What they came up with is the Brown Enhanced Automatic Rifle, or BEAR. The BEAR is a piston-operated AR design that features a variety of internal enhancements, including a forward charging handle, a bolt carrier-mounted dust shield and a free floating barrel.
Company officials claim the BEAR — named after ADCOR vice president Mike Brown who perfected many of the rifle's components — addresses some of the concerns from lawmakers and Joes in the field over the M4's accuracy and malfunction problems in dusty environments.
"It's basically a giant Gatling gun," Stavrakis said.
The company plans to submit the rifle to the Army for the service's Improved Carbine competition, which could result in a wholesale replacement of the Colt-made M4.
An April 19 report from independent weapons testing firm HP White provided to Military.com by ADCOR shows that two of the carbines fired 6,000 rounds with no stoppages — including 60 shots from a BEAR that had been submerged in water and buried in sand. The entire rifle, including the piston system, is designed to be disassembled and cleaned using a firing pin or rifle round.
First of all, the BEAR that’s being offered to the Army is a gas piston operating system rifle. There’s a lot of technical mumbo jumbo that goes over my head on their piston design, but company officials say it’s a better mouse trap than their competitors:
- A newly designed vent cover houses the piston exhaust ports, which protects the operator from exhaust heat and cuts down on the weapon’s signature.
- Mounting the piston on the underside of the rail system allows the barrel to float freely, ensuring greater accuracy of the weapon.
- The lower half of the rail system detaches with a unique tool free design for ready access to the piston and gas tube for operational maintenance and cleaning. The operating system can be cleaned faster than the existing weapon’s cleaning routine.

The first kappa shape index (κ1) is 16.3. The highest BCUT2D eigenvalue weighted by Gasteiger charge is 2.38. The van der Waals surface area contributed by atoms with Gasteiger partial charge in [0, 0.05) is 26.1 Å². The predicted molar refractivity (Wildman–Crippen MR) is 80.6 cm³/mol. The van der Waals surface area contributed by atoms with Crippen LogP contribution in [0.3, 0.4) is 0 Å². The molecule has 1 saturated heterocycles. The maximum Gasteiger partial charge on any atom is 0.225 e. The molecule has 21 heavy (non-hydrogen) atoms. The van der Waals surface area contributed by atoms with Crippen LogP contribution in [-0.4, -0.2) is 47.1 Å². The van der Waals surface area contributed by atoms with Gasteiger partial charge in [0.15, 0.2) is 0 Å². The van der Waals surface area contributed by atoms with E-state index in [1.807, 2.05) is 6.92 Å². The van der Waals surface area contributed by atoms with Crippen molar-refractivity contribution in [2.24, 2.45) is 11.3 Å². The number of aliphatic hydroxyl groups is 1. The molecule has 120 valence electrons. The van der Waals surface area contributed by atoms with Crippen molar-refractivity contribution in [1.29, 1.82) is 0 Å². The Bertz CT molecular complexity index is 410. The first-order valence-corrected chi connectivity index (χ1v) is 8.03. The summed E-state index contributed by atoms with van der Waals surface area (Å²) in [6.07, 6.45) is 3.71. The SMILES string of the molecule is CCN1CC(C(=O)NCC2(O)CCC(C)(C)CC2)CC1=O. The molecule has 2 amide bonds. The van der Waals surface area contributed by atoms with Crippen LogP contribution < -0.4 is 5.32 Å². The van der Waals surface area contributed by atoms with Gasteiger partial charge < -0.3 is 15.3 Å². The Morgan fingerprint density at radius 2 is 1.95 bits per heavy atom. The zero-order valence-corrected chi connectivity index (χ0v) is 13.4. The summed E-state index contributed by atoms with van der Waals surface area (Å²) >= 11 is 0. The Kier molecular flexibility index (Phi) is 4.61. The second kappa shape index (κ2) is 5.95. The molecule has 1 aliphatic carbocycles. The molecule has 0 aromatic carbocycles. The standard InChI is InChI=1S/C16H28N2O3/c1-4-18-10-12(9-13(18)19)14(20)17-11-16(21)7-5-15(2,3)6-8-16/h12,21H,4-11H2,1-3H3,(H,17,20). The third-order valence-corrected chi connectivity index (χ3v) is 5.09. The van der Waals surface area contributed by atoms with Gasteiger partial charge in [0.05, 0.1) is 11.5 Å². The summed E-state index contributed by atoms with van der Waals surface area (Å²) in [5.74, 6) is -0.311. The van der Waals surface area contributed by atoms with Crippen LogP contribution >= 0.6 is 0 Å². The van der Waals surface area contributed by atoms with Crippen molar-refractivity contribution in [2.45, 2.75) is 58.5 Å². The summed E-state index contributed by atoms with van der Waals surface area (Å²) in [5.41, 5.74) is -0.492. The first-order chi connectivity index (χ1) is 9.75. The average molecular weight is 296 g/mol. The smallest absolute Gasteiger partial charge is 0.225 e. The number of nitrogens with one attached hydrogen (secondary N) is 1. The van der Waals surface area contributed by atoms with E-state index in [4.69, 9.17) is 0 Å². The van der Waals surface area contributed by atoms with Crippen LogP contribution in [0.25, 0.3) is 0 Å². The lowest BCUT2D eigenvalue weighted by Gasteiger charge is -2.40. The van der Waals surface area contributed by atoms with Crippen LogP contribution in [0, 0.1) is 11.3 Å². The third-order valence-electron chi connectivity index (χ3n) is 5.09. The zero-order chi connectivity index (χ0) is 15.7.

- The operator in the field can adjust the piston’s cyclical rate to keep the carbine operating within control rate of fire parameters, resulting in less wear on the carbine’s critical parts.
- The piston design is machined with close tolerances so that gas rings are not needed, eliminating another potential maintenance issue for the weapon
After a typical AR carbine fires, the weapon is susceptible to contaminants because the ejection port door remains open until it is manually closed. Dust, sand and debris can enter the receiver and work their way between the receiver and bolt, potentially jamming the carbine. These contaminants also create wear and maintenance issues.
Adcor’s design solves this problem with a spring-loaded dust cover mounted on the carbine’s bolt carrier. Each time the weapon fires and the bolt carrier returns to the ready position, the dust cover moves into the ejection port opening, flush with the outside geometry of the carbine. No dust, sand or debris can enter the weapon.
There is a biasing device, comprised of two springs, between the bolt carrier and the shield for biasing the shield outwardly away from the bolt carrier so that the dust cover shield continuously engages the inner surface of the receiver during movement in the firing and rearward positions.
The shield is formed of a self-lubricating polymeric material that can withstand extreme heat and cold, and is extremely durable.
Adcor’s design permits an operator to charge, clear or forward assist the weapon without losing any engagement with the target. The operator reaches forward and pulls back on a handle (which can be located on either side of the weapon for right or left handed operators) without losing sight of the target.
If the carbine jams, the same handle clears the carbine with a single pull. It is an easy-to-use single mechanism.
The handle is detachable (without tools) and is ambidextrous for use on either side of the weapon.
It is equipped with a spring that returns the handle to a locked position once used, where the handle folds forward into a recessed area to keep it out of the way. To use the handle again, the operator reaches forward, swings the handle outward and back in a single motion.
The handle does not reciprocate when the weapon fires, but only engages when the operator charges or clears the weapon.